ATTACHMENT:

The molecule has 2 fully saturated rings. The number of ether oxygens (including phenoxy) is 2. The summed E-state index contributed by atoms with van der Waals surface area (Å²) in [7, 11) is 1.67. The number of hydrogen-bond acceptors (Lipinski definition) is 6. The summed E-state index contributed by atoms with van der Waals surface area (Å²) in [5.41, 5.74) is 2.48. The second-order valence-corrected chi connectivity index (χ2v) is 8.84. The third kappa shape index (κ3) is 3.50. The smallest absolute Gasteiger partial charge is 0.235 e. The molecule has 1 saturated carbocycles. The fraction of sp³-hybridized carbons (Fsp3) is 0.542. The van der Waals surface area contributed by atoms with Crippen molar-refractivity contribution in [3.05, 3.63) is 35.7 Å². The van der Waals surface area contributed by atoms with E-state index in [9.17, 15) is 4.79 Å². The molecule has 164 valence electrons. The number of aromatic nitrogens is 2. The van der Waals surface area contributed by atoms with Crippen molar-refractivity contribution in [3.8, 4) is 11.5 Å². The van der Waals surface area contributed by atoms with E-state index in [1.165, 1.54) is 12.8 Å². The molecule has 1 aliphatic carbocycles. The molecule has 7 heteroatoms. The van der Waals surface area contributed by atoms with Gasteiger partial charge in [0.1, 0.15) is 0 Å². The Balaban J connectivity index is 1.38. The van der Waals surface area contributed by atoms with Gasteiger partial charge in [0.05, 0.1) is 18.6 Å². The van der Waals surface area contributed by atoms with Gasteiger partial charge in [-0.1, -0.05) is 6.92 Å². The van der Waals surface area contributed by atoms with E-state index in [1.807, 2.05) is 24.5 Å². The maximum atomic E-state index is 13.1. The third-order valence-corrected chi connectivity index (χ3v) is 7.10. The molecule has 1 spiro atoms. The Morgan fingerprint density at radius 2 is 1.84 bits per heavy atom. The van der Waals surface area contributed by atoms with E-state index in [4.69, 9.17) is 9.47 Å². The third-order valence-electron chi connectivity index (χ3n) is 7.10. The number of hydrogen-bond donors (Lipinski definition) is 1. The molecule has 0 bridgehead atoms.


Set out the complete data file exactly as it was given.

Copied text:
The molecule has 2 fully saturated rings. The number of ether oxygens (including phenoxy) is 2. The summed E-state index contributed by atoms with van der Waals surface area (Å²) in [7, 11) is 1.67. The number of hydrogen-bond acceptors (Lipinski definition) is 6. The summed E-state index contributed by atoms with van der Waals surface area (Å²) in [5.41, 5.74) is 2.48. The second-order valence-corrected chi connectivity index (χ2v) is 8.84. The third kappa shape index (κ3) is 3.50. The smallest absolute Gasteiger partial charge is 0.235 e. The molecule has 1 saturated carbocycles. The fraction of sp³-hybridized carbons (Fsp3) is 0.542. The van der Waals surface area contributed by atoms with Crippen molar-refractivity contribution in [3.05, 3.63) is 35.7 Å². The van der Waals surface area contributed by atoms with E-state index in [9.17, 15) is 4.79 Å². The molecule has 164 valence electrons. The number of aromatic nitrogens is 2. The van der Waals surface area contributed by atoms with Crippen molar-refractivity contribution in [3.8, 4) is 11.5 Å². The van der Waals surface area contributed by atoms with E-state index in [1.165, 1.54) is 12.8 Å². The molecule has 1 aliphatic carbocycles. The molecule has 7 heteroatoms. The van der Waals surface area contributed by atoms with Gasteiger partial charge in [0.1, 0.15) is 0 Å². The Balaban J connectivity index is 1.38. The van der Waals surface area contributed by atoms with Gasteiger partial charge in [0.05, 0.1) is 18.6 Å². The van der Waals surface area contributed by atoms with Gasteiger partial charge in [-0.1, -0.05) is 6.92 Å². The van der Waals surface area contributed by atoms with E-state index in [1.807, 2.05) is 24.5 Å². The maximum atomic E-state index is 13.1. The third-order valence-corrected chi connectivity index (χ3v) is 7.10. The molecule has 1 spiro atoms. The Morgan fingerprint density at radius 2 is 1.84 bits per heavy atom. The van der Waals surface area contributed by atoms with E-state index in [4.69, 9.17) is 9.47 Å². The third-order valence-electron chi connectivity index (χ3n) is 7.10. The number of hydrogen-bond donors (Lipinski definition) is 1. The molecule has 0 bridgehead atoms.